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Analyses: Population Attributable Fraction of SW to Concentrated HIV Epidemics

The cumulative PAF of SW is a measure of the contribution of SW to direct and indirect HIV transmission.5,9,12,13,39,40 We measured the cumulative PAF of SW in the synthetic epidemics by “turning off” (ie, setting to zero) HIV transmission during occasional and regular/repeat commercial sex partnerships from time t0 onward and comparing the relative difference in the cumulative number of new HIV infections acquired in the total population over x years. This approach was exactly the same as that taken for determining if epidemics were concentrated, with the following exception: for the PAF, condom-use in other (non-SW) partnerships was allowed to rise. The cumulative PAF of SW is measured from the model outputs as where the superscripts SW and no SW indicate the total cumulative number of new HIV infections in presence and absence of SW transmission, respectively, over the relevant time period:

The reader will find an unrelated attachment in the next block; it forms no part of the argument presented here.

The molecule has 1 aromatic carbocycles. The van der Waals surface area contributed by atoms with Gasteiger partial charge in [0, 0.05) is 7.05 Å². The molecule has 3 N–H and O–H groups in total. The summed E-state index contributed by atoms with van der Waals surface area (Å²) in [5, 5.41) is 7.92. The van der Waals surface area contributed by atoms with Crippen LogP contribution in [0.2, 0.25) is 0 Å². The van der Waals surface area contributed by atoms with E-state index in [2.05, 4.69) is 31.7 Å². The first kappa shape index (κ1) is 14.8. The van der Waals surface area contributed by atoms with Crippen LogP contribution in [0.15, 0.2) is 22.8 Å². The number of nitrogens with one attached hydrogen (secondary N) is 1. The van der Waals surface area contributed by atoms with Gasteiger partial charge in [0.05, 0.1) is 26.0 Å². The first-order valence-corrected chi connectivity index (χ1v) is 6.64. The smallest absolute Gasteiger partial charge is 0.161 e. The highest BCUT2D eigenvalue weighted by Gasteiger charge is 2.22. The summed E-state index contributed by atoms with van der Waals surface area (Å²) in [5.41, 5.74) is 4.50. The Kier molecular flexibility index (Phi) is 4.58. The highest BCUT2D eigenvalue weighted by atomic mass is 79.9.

We measured the PAF1988+x and PAF2008+x for different values of x, to determine how the cumulative PAF in concentrated HIV epidemics varies over the course of the epidemic [early in the HIV epidemic (1988) and later in the epidemic (2008)] and how it changes over time (from x = 1 to x = 20 years). We then explored the relationship between condom-use levels (weighted average of condom use with occasional and regular clients) achieved by 2008, stratified by overall HIV prevalence, with the cumulative PAF over 20 years.

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RESULTS

Figure 1A shows the predicted HIV prevalence over time from the 1000 simulated epidemics. Figure 1B shows the range of empiric estimates of consistent condom use with clients (and used in simulations) in the previous 30–90 days as reported by FSWs, and which increases over time. Figure 1A shows that in the absence of HIV transmission during SW, no HIV epidemic would occur (blue line at 0% prevalence), reflecting that SW is the main driver of all the simulated epidemics under study.

FIGURE 1

FIGURE 1